Successful Social Marketers need to view social media as a channel, not the entire strategy

    • Derek – definitely agree with you, but also make sure you address post sale loyalty and advocacy opportunities in social marketing.

      • Interesting that we “excuse” the inability to effectively measure social media impact on sales yet it is the biggest criticism of traditional (awareness building) media like TV; especially among those most closely tied to the digital marketing world.

  2. Great post and links, thanks Steve. I totally agree with you and Derek above. In my experience, it also depends very much on the product(s), the company and HOW that company is doing its social media. I have had great success with direct sales on social media for some companies. With others, its about getting the word out through social sites, and then driving them back to the website or the brick and mortor store. Social has become a very important link in the marketing/sales chain, not to be ignored, but I think the right expectations and ROI must be set and understood correctly.

    • Would love great examples of direct sales with social and what else the given brand is doing on social as well as as sales. The only example of pure direct sales that I have seen with success is Dell.

  3. “Social marketing must be integrated in other digital marketing efforts that produce sales. Social marketing is not the end all for marketing success. It is an important aspect that needs to be integrated into a holistic marketing strategy and plan. ”

    100% agree and have been agreeing since the time I fount out what social media marketing even was.

    It’s like dude, spamming your link to someone and saying buy this isn’t the way to go. It’s all about creating context and building small relationships and/or making an impact in someone’s life.

    The products and services you offer will just naturally sell themselves when you’re genuinely there to help the person on the other side of the screen.

  4. Stephen

    Social is a powerful selling vehicle. If you’ve really got something to say and people are engaged in the relationship, why shouldn’t it be effective? We have found from the beginning that its primary KPI should be sales. The evidence of a productive commercial relationship (because you’re not really a “friend”) is sales. Why would anyone want a commercial relationship with a brand from whom they never buy anything?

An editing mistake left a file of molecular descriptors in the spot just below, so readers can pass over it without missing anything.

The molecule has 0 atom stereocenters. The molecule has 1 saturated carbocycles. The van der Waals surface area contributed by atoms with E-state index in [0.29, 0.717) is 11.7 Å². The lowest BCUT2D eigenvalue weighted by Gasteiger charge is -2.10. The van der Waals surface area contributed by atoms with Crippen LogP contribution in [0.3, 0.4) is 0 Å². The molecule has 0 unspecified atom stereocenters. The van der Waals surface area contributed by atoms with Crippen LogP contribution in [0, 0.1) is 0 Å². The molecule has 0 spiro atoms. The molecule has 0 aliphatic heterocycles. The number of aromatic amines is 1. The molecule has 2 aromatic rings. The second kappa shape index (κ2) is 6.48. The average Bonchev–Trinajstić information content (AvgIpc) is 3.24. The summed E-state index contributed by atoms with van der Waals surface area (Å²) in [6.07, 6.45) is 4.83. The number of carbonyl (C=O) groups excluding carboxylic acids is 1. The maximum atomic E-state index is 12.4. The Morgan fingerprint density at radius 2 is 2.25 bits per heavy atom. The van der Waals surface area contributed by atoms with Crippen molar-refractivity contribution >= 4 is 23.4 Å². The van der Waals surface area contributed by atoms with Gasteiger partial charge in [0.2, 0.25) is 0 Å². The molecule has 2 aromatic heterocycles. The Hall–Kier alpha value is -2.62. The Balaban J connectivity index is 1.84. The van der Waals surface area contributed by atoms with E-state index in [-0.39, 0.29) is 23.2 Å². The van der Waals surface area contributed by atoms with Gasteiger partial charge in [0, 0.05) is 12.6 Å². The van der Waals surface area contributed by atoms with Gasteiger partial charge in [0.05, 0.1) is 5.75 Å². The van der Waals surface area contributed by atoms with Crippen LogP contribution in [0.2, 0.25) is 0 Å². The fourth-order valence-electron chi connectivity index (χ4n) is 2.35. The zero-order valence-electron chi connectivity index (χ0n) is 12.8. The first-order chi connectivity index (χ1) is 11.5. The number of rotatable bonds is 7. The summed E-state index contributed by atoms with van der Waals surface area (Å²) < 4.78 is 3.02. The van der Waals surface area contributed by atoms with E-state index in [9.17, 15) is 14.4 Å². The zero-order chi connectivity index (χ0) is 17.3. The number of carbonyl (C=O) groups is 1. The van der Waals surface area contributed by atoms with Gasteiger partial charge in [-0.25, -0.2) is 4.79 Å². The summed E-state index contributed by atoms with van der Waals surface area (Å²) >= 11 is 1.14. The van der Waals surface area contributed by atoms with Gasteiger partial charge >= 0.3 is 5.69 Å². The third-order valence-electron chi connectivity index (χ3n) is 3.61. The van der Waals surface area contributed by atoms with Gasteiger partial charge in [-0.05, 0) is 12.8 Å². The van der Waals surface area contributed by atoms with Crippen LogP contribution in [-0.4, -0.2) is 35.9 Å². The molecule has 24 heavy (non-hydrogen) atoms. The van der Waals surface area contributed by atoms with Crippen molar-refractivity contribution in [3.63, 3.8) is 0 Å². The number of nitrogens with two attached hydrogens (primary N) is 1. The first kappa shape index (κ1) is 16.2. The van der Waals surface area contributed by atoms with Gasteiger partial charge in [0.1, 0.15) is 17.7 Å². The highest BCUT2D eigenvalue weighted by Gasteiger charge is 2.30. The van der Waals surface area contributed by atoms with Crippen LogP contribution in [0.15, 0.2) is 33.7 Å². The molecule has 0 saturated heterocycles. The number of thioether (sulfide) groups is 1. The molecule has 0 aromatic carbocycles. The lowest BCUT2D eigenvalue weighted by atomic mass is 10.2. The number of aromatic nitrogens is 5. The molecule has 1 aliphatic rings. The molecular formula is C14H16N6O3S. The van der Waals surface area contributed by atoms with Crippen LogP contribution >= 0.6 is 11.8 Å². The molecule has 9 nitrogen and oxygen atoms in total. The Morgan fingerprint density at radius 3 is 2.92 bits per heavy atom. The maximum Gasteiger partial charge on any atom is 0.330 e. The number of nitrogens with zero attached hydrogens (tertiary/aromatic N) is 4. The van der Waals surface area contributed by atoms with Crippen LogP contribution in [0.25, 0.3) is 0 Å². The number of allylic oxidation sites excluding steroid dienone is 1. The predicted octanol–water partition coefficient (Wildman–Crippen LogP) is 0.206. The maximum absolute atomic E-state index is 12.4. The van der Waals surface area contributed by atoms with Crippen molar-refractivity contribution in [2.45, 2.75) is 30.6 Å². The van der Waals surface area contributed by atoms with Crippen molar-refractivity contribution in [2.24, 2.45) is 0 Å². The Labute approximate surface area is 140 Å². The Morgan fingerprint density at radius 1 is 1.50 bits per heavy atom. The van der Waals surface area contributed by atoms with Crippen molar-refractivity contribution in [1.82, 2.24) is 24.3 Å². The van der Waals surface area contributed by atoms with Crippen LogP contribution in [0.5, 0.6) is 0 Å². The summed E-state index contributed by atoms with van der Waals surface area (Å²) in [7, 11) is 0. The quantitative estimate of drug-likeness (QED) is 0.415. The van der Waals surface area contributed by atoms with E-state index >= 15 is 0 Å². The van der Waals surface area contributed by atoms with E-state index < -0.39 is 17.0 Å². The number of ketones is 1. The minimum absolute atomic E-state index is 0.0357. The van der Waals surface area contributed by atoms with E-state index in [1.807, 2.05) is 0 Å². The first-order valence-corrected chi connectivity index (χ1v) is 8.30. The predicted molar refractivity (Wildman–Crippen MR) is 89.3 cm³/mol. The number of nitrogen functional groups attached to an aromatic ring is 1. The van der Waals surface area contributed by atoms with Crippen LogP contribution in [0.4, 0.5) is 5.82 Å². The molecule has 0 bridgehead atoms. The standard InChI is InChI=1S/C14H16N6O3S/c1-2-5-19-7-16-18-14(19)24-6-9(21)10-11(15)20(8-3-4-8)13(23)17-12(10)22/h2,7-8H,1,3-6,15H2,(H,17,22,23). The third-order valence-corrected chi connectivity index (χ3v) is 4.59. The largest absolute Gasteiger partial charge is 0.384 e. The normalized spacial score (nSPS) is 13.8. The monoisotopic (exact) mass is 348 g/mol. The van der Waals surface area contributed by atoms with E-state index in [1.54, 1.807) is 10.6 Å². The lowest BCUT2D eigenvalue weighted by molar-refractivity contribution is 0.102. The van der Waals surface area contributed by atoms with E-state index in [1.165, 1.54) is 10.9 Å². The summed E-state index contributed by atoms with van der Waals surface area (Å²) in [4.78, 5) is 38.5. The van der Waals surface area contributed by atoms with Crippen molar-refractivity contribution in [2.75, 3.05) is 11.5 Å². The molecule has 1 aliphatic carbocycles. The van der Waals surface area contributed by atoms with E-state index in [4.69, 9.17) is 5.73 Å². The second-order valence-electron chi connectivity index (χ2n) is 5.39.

5. Enjoyed reading the article and comments. There’s a lot of evidence that sales grow when people come back for more and tell their friends but the advocacy must be unprompted. Spend on social media will not produce any ROI if the underlying product experience does not bring you back for more or make you willing to tell friends. If your experience is great then you will hit facebook et al and get the advocacy ball rolling. The manufacturer should keep out of the conversation unless asked to contribute. For what it’s worth my experience of MBT trainers has been consistently terrific and I tell everyone about them for nothing. They are getting their ROI from product experience by making a great training shoe. Hope this adds to the debate and doesn’t spoil the party for agencies selling social media services.

    • Peter,

      Thanks for chiming in. I would highlight that social marketing should add to the customer experience as an extension of product. Therefore these acts increase loyalty and motivate advocacy without directly requesting it.


  6. Steve Jobs didn’t use social marketing.

  7. Solid article on utilizing Social. I’m reminded of years (long) past when I was asked the question, “Yes, but can you show me ROI if I pay a PR firm?” The correlation of sales and Social isn’t a straight line; it’s a dashed zig-zag that will, indeed, help you arrive at more business via a better brand.

  8. Pingback: Why Are We Doing Social Marketing Anyway? - Finkk Marketing